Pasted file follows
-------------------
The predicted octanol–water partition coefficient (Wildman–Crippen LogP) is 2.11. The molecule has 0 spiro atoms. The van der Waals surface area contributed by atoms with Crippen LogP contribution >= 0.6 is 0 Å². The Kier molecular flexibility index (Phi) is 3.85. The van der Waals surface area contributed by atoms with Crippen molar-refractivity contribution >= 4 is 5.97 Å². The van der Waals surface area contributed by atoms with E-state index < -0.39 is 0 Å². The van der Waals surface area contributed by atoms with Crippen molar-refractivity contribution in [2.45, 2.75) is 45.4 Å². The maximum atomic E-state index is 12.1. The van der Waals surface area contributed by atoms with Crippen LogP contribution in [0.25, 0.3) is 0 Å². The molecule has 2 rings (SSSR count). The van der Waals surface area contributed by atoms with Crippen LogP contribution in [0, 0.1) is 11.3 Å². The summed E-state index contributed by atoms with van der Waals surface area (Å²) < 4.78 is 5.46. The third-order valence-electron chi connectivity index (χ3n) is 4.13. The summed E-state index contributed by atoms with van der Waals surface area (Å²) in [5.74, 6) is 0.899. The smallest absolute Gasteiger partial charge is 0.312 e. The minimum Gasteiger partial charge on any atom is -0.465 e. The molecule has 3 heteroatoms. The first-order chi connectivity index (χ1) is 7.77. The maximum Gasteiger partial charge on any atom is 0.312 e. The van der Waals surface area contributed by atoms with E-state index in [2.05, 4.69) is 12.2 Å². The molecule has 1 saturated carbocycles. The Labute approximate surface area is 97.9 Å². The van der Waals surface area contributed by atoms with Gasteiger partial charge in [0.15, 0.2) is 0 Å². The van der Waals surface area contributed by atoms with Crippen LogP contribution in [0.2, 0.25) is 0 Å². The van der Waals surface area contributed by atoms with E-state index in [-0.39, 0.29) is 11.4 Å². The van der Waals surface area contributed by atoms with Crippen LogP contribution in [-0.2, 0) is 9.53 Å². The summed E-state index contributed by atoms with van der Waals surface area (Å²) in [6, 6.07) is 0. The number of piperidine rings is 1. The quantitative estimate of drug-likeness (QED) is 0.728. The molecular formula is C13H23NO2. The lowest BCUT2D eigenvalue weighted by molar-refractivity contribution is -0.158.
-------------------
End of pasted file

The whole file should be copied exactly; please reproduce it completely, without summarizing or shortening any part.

The predicted octanol–water partition coefficient (Wildman–Crippen LogP) is 2.11. The molecule has 0 spiro atoms. The van der Waals surface area contributed by atoms with Crippen LogP contribution >= 0.6 is 0 Å². The Kier molecular flexibility index (Phi) is 3.85. The van der Waals surface area contributed by atoms with Crippen molar-refractivity contribution >= 4 is 5.97 Å². The van der Waals surface area contributed by atoms with E-state index < -0.39 is 0 Å². The van der Waals surface area contributed by atoms with Crippen molar-refractivity contribution in [2.45, 2.75) is 45.4 Å². The maximum atomic E-state index is 12.1. The van der Waals surface area contributed by atoms with Crippen LogP contribution in [0.25, 0.3) is 0 Å². The molecule has 2 rings (SSSR count). The van der Waals surface area contributed by atoms with Crippen LogP contribution in [0, 0.1) is 11.3 Å². The summed E-state index contributed by atoms with van der Waals surface area (Å²) < 4.78 is 5.46. The third-order valence-electron chi connectivity index (χ3n) is 4.13. The summed E-state index contributed by atoms with van der Waals surface area (Å²) in [5.74, 6) is 0.899. The smallest absolute Gasteiger partial charge is 0.312 e. The minimum Gasteiger partial charge on any atom is -0.465 e. The molecule has 3 heteroatoms. The first-order chi connectivity index (χ1) is 7.77. The maximum Gasteiger partial charge on any atom is 0.312 e. The van der Waals surface area contributed by atoms with E-state index in [2.05, 4.69) is 12.2 Å². The molecule has 1 saturated carbocycles. The Labute approximate surface area is 97.9 Å². The van der Waals surface area contributed by atoms with Gasteiger partial charge in [0.15, 0.2) is 0 Å². The van der Waals surface area contributed by atoms with Crippen LogP contribution in [0.2, 0.25) is 0 Å². The van der Waals surface area contributed by atoms with E-state index in [-0.39, 0.29) is 11.4 Å². The van der Waals surface area contributed by atoms with Crippen LogP contribution in [-0.2, 0) is 9.53 Å². The summed E-state index contributed by atoms with van der Waals surface area (Å²) in [6, 6.07) is 0. The number of piperidine rings is 1. The quantitative estimate of drug-likeness (QED) is 0.728. The molecular formula is C13H23NO2. The lowest BCUT2D eigenvalue weighted by molar-refractivity contribution is -0.158.